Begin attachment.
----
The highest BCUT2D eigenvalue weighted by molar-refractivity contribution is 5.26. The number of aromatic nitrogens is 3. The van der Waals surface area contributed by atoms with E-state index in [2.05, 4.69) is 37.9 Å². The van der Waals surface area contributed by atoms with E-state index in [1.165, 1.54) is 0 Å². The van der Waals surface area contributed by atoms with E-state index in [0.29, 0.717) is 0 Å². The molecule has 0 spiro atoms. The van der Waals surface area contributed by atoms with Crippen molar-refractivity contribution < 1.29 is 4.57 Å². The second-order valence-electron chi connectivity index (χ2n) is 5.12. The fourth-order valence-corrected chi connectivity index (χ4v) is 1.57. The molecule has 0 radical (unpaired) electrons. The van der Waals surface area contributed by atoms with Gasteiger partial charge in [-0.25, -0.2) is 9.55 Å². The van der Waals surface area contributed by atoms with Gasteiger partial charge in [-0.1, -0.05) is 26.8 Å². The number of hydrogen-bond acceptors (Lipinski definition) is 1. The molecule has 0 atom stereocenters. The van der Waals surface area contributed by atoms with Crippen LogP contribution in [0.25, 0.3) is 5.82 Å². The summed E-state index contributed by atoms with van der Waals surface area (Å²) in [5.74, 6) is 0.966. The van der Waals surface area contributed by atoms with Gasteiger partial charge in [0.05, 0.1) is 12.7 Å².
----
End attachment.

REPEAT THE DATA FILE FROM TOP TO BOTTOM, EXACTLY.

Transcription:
The highest BCUT2D eigenvalue weighted by molar-refractivity contribution is 5.26. The number of aromatic nitrogens is 3. The van der Waals surface area contributed by atoms with E-state index in [2.05, 4.69) is 37.9 Å². The van der Waals surface area contributed by atoms with E-state index in [1.165, 1.54) is 0 Å². The van der Waals surface area contributed by atoms with E-state index in [0.29, 0.717) is 0 Å². The molecule has 0 spiro atoms. The van der Waals surface area contributed by atoms with Crippen molar-refractivity contribution < 1.29 is 4.57 Å². The second-order valence-electron chi connectivity index (χ2n) is 5.12. The fourth-order valence-corrected chi connectivity index (χ4v) is 1.57. The molecule has 0 radical (unpaired) electrons. The van der Waals surface area contributed by atoms with Gasteiger partial charge in [-0.25, -0.2) is 9.55 Å². The van der Waals surface area contributed by atoms with Gasteiger partial charge in [-0.1, -0.05) is 26.8 Å². The number of hydrogen-bond acceptors (Lipinski definition) is 1. The molecule has 0 atom stereocenters. The van der Waals surface area contributed by atoms with Crippen LogP contribution in [0.25, 0.3) is 5.82 Å². The summed E-state index contributed by atoms with van der Waals surface area (Å²) in [5.74, 6) is 0.966. The van der Waals surface area contributed by atoms with Gasteiger partial charge in [0.05, 0.1) is 12.7 Å².